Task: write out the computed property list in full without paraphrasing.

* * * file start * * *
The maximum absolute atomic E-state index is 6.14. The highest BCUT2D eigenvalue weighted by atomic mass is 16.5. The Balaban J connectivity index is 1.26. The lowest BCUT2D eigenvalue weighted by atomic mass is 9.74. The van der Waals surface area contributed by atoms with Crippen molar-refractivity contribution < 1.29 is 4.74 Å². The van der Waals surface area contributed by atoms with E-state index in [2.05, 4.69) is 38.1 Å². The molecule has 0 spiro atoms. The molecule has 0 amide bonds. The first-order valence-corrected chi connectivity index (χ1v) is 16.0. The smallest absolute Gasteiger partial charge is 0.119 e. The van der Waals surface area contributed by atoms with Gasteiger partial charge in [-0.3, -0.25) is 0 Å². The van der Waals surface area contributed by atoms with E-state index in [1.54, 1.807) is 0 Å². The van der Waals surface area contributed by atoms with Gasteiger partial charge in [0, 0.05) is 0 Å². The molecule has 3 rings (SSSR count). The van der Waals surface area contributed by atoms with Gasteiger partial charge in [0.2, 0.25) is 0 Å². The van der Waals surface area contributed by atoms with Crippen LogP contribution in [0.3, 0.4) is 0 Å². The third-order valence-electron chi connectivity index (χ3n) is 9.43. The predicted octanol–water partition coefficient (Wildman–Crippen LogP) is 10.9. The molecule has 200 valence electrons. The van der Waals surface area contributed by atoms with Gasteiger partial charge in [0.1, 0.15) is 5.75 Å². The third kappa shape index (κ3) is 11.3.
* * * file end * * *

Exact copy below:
The maximum absolute atomic E-state index is 6.14. The highest BCUT2D eigenvalue weighted by atomic mass is 16.5. The Balaban J connectivity index is 1.26. The lowest BCUT2D eigenvalue weighted by atomic mass is 9.74. The van der Waals surface area contributed by atoms with Crippen molar-refractivity contribution < 1.29 is 4.74 Å². The van der Waals surface area contributed by atoms with E-state index in [2.05, 4.69) is 38.1 Å². The molecule has 0 spiro atoms. The molecule has 0 amide bonds. The first-order valence-corrected chi connectivity index (χ1v) is 16.0. The smallest absolute Gasteiger partial charge is 0.119 e. The van der Waals surface area contributed by atoms with Gasteiger partial charge in [-0.3, -0.25) is 0 Å². The van der Waals surface area contributed by atoms with E-state index in [1.54, 1.807) is 0 Å². The van der Waals surface area contributed by atoms with Gasteiger partial charge in [0, 0.05) is 0 Å². The molecule has 3 rings (SSSR count). The van der Waals surface area contributed by atoms with Gasteiger partial charge in [0.2, 0.25) is 0 Å². The van der Waals surface area contributed by atoms with Crippen LogP contribution in [0.3, 0.4) is 0 Å². The third-order valence-electron chi connectivity index (χ3n) is 9.43. The predicted octanol–water partition coefficient (Wildman–Crippen LogP) is 10.9. The molecule has 200 valence electrons. The van der Waals surface area contributed by atoms with Gasteiger partial charge in [0.1, 0.15) is 5.75 Å². The third kappa shape index (κ3) is 11.3.